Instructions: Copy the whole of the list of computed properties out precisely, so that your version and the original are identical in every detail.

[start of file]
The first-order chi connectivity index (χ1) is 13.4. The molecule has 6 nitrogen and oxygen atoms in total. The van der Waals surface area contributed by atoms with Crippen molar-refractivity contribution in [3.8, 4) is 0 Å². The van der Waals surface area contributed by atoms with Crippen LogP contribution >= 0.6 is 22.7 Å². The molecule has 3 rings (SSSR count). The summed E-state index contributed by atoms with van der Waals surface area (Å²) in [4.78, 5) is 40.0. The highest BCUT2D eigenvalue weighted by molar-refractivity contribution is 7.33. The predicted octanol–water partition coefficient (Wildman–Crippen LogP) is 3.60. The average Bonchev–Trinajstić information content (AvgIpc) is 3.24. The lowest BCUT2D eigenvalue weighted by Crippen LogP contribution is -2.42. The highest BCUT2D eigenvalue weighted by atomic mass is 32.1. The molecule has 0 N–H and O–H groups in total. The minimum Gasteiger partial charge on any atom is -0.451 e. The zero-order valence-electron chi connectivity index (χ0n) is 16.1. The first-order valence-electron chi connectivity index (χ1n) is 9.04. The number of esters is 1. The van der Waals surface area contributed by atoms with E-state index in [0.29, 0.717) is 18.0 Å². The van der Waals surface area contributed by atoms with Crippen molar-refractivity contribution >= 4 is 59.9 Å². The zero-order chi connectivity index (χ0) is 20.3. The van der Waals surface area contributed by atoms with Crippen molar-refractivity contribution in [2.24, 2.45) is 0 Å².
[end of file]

The first-order chi connectivity index (χ1) is 13.4. The molecule has 6 nitrogen and oxygen atoms in total. The van der Waals surface area contributed by atoms with Crippen molar-refractivity contribution in [3.8, 4) is 0 Å². The van der Waals surface area contributed by atoms with Crippen LogP contribution >= 0.6 is 22.7 Å². The molecule has 3 rings (SSSR count). The summed E-state index contributed by atoms with van der Waals surface area (Å²) in [4.78, 5) is 40.0. The highest BCUT2D eigenvalue weighted by molar-refractivity contribution is 7.33. The predicted octanol–water partition coefficient (Wildman–Crippen LogP) is 3.60. The average Bonchev–Trinajstić information content (AvgIpc) is 3.24. The lowest BCUT2D eigenvalue weighted by Crippen LogP contribution is -2.42. The highest BCUT2D eigenvalue weighted by atomic mass is 32.1. The molecule has 0 N–H and O–H groups in total. The minimum Gasteiger partial charge on any atom is -0.451 e. The zero-order valence-electron chi connectivity index (χ0n) is 16.1. The first-order valence-electron chi connectivity index (χ1n) is 9.04. The number of esters is 1. The van der Waals surface area contributed by atoms with E-state index in [0.29, 0.717) is 18.0 Å². The van der Waals surface area contributed by atoms with Crippen molar-refractivity contribution >= 4 is 59.9 Å². The zero-order chi connectivity index (χ0) is 20.3. The van der Waals surface area contributed by atoms with Crippen molar-refractivity contribution in [2.24, 2.45) is 0 Å².